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Gaming: Zeno Clash


This is the primary way in which you interact with the world's inhabitants.

First-person melee combat isn’t something that is often done well. Earlier shooters had a melee weapon that was more a last resort than weapon of choice (exceptions like Doom‘s chainsaw or beserk power-up aside), while nowadays the melee attack is more likely to be activated by the press of a button rather than having its own weapon slot (and is usually powerful but slow). Building a first-person game around melee combat is rare, with games like Dark Messiah of Might and Magic and The Chronicles of Riddick being the only major recent examples that come to mind.

These images are all from my own screenshots, but click any one of them to go to Steam's screenshot gallery.

Zeno Clash is a short indie game built around first-person brawls and for the most part it works, using a lock-on to keep you from losing your target and with a range of techniques like power attacks, blocking and dodging to try and ensure that it doesn’t feel like you’re just hammering the punch button. Repetition does become a factor though, especially later in the game when each fight escalates the challenge simply by adding more enemies rather than new ones.


As a big fan of pigs I had to include this screenshot. Adorable!

There are some guns in the game but they’re deliberately clunky to use and lock off most of your melee abilities while holding them, meaning they’re better left for special situations. It’s the enemies who get more use out of them,  grabbing them while you’re focused on somebody else so they can be used against you (and when enemies are going to shoot they call out to their allies and wait for them to move out of the way before firing, which is a nice touch).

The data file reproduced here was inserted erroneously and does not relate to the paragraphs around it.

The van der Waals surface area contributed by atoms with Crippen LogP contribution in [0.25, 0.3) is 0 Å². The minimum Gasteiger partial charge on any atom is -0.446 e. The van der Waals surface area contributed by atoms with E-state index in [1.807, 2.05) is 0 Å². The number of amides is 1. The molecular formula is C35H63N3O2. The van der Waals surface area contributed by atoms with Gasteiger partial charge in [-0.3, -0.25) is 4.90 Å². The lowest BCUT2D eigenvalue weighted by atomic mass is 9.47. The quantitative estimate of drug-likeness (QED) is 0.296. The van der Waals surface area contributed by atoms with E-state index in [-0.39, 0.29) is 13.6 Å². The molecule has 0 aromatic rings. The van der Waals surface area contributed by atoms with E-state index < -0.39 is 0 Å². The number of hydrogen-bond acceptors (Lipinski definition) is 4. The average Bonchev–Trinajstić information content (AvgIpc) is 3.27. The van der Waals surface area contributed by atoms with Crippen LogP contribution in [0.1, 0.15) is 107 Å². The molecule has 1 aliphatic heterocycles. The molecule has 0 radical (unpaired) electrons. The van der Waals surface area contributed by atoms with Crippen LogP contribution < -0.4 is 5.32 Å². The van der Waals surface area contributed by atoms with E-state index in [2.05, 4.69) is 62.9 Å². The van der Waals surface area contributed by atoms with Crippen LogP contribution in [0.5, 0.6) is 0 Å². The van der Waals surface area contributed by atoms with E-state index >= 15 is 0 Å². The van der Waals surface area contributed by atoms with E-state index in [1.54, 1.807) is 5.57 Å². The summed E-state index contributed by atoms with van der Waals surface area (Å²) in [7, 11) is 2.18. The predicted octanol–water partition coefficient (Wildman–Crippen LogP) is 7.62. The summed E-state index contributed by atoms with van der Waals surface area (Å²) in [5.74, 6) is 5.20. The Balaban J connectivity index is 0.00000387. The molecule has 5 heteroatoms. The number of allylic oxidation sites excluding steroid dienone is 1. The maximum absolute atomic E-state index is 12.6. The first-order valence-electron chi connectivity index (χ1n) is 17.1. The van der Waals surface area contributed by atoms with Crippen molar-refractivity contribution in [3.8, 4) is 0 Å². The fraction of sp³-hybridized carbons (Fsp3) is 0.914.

With regards to fighting style enemies have little variety, but visually they vary a lot.

The game’s biggest strength is the way it looks. There are plenty of non-human characters (and the humans present are all quite distinctive too), using mixtures of animal parts or warped features and clothing to make each one stand out. That unique style extends to the flora, fauna and architecture in the game, creating a setting that is both unique and memorable, with likeable characters and a story that kept me interested to the end.

It’s pretty cheap on Steam as well as being available to buy at retail and on the Xbox Live Marketplace (with demos available on both the digital services), so there’s no reason not to at least give it a try.

(there are guns but they’re deliberately clunky to use)
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  1. April 15, 2011 at 15:30

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